In an alarming blow for Ed Miliband, the Conservatives have surged in popularity to draw level with Labour in the polls for the first time in more than a year, according to an ICM survey for The Guardian.
And Ukip support, which only months ago made wall-to-wall headlines, appears to have collapsed.
The poll registered a seven-point surge for the Tories to put them on 36% - the same as Miliband's party, who were unchanged on the previous month.
David Cameron's party has enjoyed a surge in popularity
While the past few weeks have seen Labour put through the wringer over their links with the unions as well as some signs of good news for David Cameron on the economy, the bounce for Tories seemed to result largely from a collapse in support for the UK Independence Party.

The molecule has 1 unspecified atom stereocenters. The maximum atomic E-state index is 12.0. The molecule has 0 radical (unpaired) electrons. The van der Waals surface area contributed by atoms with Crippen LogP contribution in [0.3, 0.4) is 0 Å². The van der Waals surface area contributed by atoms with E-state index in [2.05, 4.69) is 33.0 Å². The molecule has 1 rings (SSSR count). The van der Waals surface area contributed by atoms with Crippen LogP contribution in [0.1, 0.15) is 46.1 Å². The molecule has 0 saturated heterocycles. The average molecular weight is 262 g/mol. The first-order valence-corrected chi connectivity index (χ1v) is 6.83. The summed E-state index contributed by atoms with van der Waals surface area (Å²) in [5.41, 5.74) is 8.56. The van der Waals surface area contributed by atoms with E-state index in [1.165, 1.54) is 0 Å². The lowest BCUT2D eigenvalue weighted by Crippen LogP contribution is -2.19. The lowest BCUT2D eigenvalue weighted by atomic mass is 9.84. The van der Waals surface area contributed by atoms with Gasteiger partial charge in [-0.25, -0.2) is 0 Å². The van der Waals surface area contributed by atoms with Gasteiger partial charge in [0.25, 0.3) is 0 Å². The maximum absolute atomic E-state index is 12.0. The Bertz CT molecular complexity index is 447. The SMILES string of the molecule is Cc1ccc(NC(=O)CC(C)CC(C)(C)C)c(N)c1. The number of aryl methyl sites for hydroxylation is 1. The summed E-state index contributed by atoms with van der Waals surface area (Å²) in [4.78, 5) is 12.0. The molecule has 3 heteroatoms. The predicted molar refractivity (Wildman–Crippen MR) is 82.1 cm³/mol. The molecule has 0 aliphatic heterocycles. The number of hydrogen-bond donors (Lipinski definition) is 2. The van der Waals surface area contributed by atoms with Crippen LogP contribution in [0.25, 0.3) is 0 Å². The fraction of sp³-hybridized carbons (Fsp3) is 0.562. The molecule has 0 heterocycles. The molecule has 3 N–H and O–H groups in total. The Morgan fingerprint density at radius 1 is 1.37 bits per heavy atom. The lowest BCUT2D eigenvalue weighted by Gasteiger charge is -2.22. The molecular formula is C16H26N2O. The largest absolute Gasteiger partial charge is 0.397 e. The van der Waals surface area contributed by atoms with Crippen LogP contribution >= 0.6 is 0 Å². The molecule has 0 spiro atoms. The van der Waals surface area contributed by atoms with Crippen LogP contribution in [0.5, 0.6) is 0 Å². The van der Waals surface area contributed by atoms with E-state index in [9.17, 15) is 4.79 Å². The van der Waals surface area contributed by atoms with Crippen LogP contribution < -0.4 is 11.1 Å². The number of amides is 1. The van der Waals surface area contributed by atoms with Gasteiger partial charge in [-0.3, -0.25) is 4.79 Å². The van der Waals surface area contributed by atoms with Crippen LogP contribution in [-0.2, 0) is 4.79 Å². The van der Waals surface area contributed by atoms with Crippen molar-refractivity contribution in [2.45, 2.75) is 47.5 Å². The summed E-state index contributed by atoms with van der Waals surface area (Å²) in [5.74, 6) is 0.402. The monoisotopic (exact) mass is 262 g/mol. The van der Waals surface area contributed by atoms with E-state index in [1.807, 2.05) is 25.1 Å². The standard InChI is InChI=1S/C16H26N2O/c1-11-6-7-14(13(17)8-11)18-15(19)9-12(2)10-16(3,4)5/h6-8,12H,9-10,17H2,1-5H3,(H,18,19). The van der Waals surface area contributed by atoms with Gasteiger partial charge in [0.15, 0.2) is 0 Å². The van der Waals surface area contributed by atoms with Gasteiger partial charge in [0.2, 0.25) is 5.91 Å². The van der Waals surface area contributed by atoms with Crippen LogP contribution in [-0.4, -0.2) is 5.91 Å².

The Eurosceptic party was backed by just 7% of those questioned, down five points on the previous month and below half the 18% support they recorded in a poll by the same company in March. Ukip's decline allowed the Liberal Democrats to regain third slot, rising one point to 13%.
It is the best result for the Conservatives in a mainstream poll since March 2012, when ICM gave them a three-point lead ahead of George Osborne's much-criticised Budget.
All eyes will be on surveys over the coming days to see whether Tuesday's result is merely a "blip" or reflects a lasting shift in voter support.
ICM Research interviewed a random sample of 1,003 adults by telephone on 12-14 July.